Grow Your Very Own Dragon Pal
Place in Fresh Water, The Egg Shell Will Crack & Your Dragon Will Begin to Hatch!
Your New Friend Will Reach Full Size in 3-4 Days, but the Fun Doesn’t Stop There!
Remove Your Dragon from Water & Watch it Shrink Back Down!
Once Shrunken, Can be Played with OR REGROWN
Follow Original Instructions & Watch Your Dragon Grow Again!
Keep your room interesting or reduce stress with this dynamic desk lamp with swimming fish and colour changing LEDs.
Watch the lifelike fish models swim and float around quietly, creating a beautiful ambiance. This desktop fish lamp is ideal for your desktop, children’s room, living room and practically any other room in your house.
Keep your room interesting or reduce stress with this dynamic desk lamp with swimming jellyfish and colour changing LEDs.
Watch the lifelike jellyfish models swim and float around quietly, creating a beautiful ambiance. This desktop jellyfish lamp is ideal for your desktop, children's room, living room and practically any other room in your house.
Keep your room interesting or reduce stress with this dynamic volcano desk lamp.
Watch the volcano erupt, creating a beautiful ambiance. This desktop volcano lamp is ideal for your desktop, children's room, living room and practically any other room in your house.
You’ve probably seen this contraption before: Five small silver balls hang in a perfectly straight line by thin threads that attach them to two parallel horizontal bars, which are in turn attached to a base. They sit on office desks around the world.
If you pull a ball up and out and then release it, it falls back and collides with the others with a loud click. Then, instead of all four remaining balls swinging out, only the ball on the opposite end jumps forward, leaving its comrades behind, hanging still. That ball slows to a stop and then falls back, and all five are briefly reunited before the first ball is pushed away from the group again.
This is a Newton’s cradle, also called a Newton’s rocker or a ball clicker. It was so-named in 1967 by English actor Simon Prebble, in honor of his countryman and revolutionary physicist Isaac Newton.
Despite its seemingly simple design, the Newton’s cradle and its swinging, clicking balls isn’t just an ordinary desk toy. It is, in fact, an elegant demonstration of some of the most fundamental laws of physics and mechanics.
The toy illustrates the three main physics principles at work: conservation of energy, conservation of momentum and friction. In this article, we’ll look at those principles, at elastic and inelastic collisions, and kinetic and potential energy. We’ll also examine the work of such great thinkers as Rene Descartes, Christiaan Huygens and Isaac Newton himself.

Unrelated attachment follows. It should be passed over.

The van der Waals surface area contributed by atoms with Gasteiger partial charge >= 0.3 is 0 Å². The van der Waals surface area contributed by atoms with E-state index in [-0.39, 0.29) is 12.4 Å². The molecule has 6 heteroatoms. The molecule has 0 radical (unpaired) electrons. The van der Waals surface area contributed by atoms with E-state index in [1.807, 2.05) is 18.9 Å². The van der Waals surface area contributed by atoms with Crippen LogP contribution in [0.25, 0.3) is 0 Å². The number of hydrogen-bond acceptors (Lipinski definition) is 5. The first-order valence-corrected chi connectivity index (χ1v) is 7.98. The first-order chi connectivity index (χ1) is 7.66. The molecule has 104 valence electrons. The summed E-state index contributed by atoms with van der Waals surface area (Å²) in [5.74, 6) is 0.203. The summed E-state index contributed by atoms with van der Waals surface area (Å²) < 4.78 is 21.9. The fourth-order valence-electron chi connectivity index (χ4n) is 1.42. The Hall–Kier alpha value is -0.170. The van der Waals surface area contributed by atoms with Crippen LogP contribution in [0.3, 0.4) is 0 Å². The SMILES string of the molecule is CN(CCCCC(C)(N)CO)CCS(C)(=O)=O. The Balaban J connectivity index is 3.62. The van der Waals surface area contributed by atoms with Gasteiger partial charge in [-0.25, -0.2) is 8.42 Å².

History of the Newton’s Cradle
Newton’s Cradle Design and Construction
Composition of Balls in a Newton’s Cradle
Conservation of Energy
Conservation of Momentum
Elastic Collisions and Friction
Gyroscopic forces have amazed mankind for hundreda of years. Now these amazing forces are yours. You can perform feats that seem to defy gravity. Your gyroscope will spin on it’s pedestal…dance on a string tightrope…balance perfectly on the lip of a drinking glass.Discover the secret and make your gyroscope do these and other astounding tricks. COMES WITH COMPLETE INSTRUCTIONS, PEDESTAL AND STRING.
Ages 3 +
Rattleback is a semi elliptical object that spins on it’s axis in one preferred direction due to an offset centre of gravity. If spun in the opposite direction it will rock due to instability,stop and then reverse direction. Tapping one end of the Rattleback will cause it to spin in the preferred direction. NOTE : the rattleback must be spun whilst resting on the curved face, not the flat face.
This is top of the range in quality! a wonderful set for teaching children about nature. Set of 10…Bee, Ladybug, Grasshopper, Praying Mantis, Monarch Butterfly, Dragonfly, Rhinoceros Beetle, Stag Beetle, Yellow Flat-Tailed Scorpion and Small Tortoiseshell Butterfly. All insects have three parts to their bodies: the head, the abdomen, and the thorax. How many legs does an insect have? Insects have six legs and two antennae on their head. Insects are cold-blooded, which means that their body temperature changes depending on how warm or cold the air around them is.